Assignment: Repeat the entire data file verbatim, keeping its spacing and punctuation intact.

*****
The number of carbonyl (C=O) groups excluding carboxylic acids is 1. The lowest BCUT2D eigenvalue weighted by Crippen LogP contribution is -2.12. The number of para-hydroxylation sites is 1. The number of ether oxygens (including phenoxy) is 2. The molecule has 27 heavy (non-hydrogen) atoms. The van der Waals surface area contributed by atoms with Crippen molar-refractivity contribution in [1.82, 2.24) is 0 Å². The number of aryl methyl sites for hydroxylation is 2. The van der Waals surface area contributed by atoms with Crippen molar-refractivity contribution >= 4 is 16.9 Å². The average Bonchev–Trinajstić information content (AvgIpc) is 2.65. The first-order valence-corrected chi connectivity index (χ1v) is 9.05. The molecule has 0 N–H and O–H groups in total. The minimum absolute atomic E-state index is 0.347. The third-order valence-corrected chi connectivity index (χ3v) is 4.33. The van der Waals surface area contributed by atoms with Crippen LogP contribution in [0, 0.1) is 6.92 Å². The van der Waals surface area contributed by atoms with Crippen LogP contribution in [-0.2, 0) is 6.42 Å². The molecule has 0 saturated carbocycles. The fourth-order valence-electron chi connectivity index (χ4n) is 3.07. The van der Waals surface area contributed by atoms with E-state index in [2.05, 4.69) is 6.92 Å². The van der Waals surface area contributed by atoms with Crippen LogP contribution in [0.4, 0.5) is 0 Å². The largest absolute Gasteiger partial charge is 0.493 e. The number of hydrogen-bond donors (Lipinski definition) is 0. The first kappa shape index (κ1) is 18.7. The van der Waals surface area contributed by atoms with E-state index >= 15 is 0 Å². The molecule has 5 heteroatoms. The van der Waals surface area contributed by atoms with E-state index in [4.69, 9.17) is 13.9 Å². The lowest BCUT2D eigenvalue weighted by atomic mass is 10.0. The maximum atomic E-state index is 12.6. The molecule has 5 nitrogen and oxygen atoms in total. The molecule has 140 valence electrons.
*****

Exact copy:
The number of carbonyl (C=O) groups excluding carboxylic acids is 1. The lowest BCUT2D eigenvalue weighted by Crippen LogP contribution is -2.12. The number of para-hydroxylation sites is 1. The number of ether oxygens (including phenoxy) is 2. The molecule has 27 heavy (non-hydrogen) atoms. The van der Waals surface area contributed by atoms with Crippen molar-refractivity contribution in [1.82, 2.24) is 0 Å². The number of aryl methyl sites for hydroxylation is 2. The van der Waals surface area contributed by atoms with Crippen molar-refractivity contribution >= 4 is 16.9 Å². The average Bonchev–Trinajstić information content (AvgIpc) is 2.65. The first-order valence-corrected chi connectivity index (χ1v) is 9.05. The molecule has 0 N–H and O–H groups in total. The minimum absolute atomic E-state index is 0.347. The third-order valence-corrected chi connectivity index (χ3v) is 4.33. The van der Waals surface area contributed by atoms with Crippen LogP contribution in [0, 0.1) is 6.92 Å². The van der Waals surface area contributed by atoms with Crippen LogP contribution in [-0.2, 0) is 6.42 Å². The molecule has 0 saturated carbocycles. The fourth-order valence-electron chi connectivity index (χ4n) is 3.07. The van der Waals surface area contributed by atoms with E-state index in [2.05, 4.69) is 6.92 Å². The van der Waals surface area contributed by atoms with Crippen LogP contribution in [0.4, 0.5) is 0 Å². The largest absolute Gasteiger partial charge is 0.493 e. The number of hydrogen-bond donors (Lipinski definition) is 0. The first kappa shape index (κ1) is 18.7. The van der Waals surface area contributed by atoms with E-state index >= 15 is 0 Å². The molecule has 5 heteroatoms. The van der Waals surface area contributed by atoms with E-state index in [4.69, 9.17) is 13.9 Å². The lowest BCUT2D eigenvalue weighted by atomic mass is 10.0. The maximum atomic E-state index is 12.6. The molecule has 5 nitrogen and oxygen atoms in total. The molecule has 140 valence electrons.